During this year’s Worthy Series, Alex Martin, 20, raced in the men’s category 4/5 field, winning several races and finishing second in the series. These and the Sagebrush Cycles Time Trial Series are the first bike races Martin has competed in. He’s sorry to see them go.

“I’m kind of bummed,” said Martin, back home in Bend from the College of Idaho, which he attends on a track and field and cross-country scholarship. Training and racing on a bike is an ideal way for him to stay fit while he nurses a running-related foot injury, he noted. That his father, Eric Martin, is an elite masters bike racer who is active in TFG races made it easy for Alex to jump into racing. His father, who has the same inseam, lent him one of his bikes. Now that Alex has gotten a taste for bike racing — and has dealt with numerous running injuries — he is considering turning his training and racing energies to cycling exclusively while he pursues postgraduate education. He wonders if, when he is home from college next summer, he will lose the sense of community he gained through these weekly races.

“The people I race against tend to be the same guys,” Alex Martin said. “I thought that was cool. I don’t know what the future of Bend cycling is going to be like without TFG. If you wanted to get started cycling at a young age, these races are great for that.”

Eric Martin, 52, has competed in local races since the 1980s. He remembers a time trial series on Skyliners Road that was organized by local bike shops and manned by a lone official equipped with a clipboard and a stopwatch.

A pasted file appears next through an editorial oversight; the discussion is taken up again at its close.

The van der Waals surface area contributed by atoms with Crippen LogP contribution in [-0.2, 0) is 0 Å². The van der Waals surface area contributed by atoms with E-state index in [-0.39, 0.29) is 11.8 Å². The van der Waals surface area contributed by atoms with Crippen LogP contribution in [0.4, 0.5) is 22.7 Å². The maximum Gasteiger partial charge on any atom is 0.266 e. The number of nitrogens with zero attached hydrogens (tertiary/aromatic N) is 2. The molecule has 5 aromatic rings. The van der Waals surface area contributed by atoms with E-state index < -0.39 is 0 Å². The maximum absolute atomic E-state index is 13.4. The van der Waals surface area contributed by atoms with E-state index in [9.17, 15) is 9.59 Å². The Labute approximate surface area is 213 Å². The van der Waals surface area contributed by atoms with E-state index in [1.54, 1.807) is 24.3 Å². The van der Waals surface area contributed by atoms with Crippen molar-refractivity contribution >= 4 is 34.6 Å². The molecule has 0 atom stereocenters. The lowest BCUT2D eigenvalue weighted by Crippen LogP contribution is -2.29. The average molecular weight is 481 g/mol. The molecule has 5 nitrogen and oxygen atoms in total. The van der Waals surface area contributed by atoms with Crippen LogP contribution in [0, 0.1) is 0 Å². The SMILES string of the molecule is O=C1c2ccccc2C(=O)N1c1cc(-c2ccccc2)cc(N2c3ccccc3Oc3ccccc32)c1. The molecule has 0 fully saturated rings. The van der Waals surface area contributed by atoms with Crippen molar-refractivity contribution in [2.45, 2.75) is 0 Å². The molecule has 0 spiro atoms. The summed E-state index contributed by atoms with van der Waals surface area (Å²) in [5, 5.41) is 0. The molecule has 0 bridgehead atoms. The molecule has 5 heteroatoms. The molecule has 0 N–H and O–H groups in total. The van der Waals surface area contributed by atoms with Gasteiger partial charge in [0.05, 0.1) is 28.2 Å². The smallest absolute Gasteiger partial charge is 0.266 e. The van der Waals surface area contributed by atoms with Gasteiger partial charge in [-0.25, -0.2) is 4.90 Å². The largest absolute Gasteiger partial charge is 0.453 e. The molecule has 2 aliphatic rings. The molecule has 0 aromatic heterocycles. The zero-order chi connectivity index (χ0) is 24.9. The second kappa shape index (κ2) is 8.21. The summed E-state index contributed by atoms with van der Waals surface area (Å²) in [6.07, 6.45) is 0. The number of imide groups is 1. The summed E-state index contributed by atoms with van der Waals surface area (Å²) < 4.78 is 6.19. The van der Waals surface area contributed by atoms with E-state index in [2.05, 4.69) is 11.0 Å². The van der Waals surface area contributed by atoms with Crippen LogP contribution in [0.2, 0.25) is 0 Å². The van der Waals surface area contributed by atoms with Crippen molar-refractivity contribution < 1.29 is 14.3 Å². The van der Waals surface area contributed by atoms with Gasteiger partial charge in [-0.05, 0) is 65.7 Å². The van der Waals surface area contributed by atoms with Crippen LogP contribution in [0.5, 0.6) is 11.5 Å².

“There was no entry fee and the results weren’t published anywhere,” the elder Martin said. “You’d hang out there afterward and he’d tell you how you did.”

Local bike races wax and wane, said Eric Martin, who finished second overall in the Worthy men’s 1/2 category. He is impressed by TFG Racing’s organization.

“It’s been awesome the last few years that TFG did it. They upped it a bit,” he said, mentioning the lap prizes (premes), and the weekly $50 payouts to men’s and women’s category 1/2 winners. “Fifty bucks! For a weekly crit, that’s kind of unheard-of.”

He hopes local cycling clubs will pick up the criterium and time trial series.

“The people who do these races love them so much,” he said. “I think they’d help out if you just asked them to volunteer their time.”

Martin said his preparation for big series such as the Cascade Cycling Classic will be lacking without the weekly time trials and criteriums. He said that in the several-year gap when no weekly time trial or criterium series was staged in Bend, his performance suffered in the CCC.

“If we don’t have the weekly series, I’ll hope for top 10 (placement),” he said. “If we have them, I’m maybe a minute faster in the (CCC) time trial. I’ll hope for a top three.”

Ryder Uetrecht, 16, also appreciates how local weekly races let him tweak his racing technique in preparation for the junior national level bike races he competes in throughout the country. When the incoming Summit High School junior is home in Bend, he races in TFG races, as he did last Sunday, winning the men’s 4/5 category by a wheel-length margin.

“Although these races are local, I love them,” Uetrecht said while sitting in the grass and watching the men’s category 1/2 race whip by. “These races are good check-ins for me to see how I’m racing, to see if I’m fine-tuned or not. When I do those bigger (national) races, they’re high risk, high reward. If you don’t have everything together, a lot can go wrong. That’s where these races come in. They’re a big part of my training. They’re super fun.”

Uetrecht, a member of Bear Development’s men’s junior 15-16 elite team, began racing in the men’s 4/5 category during last year’s Worthy Series. He continued to race in the junior category as well so he can shepherd younger racers. Without a weekly criterium series, Uetrecht worries whether juniors will miss an opportunity to grow a love of racing.

In the wake of TFG Racing, one question remains: What does TFG stand for?

“It means ‘Two Fat Guys Racing,’” Lasala said with a laugh.

— Reporter: 541-617-7816,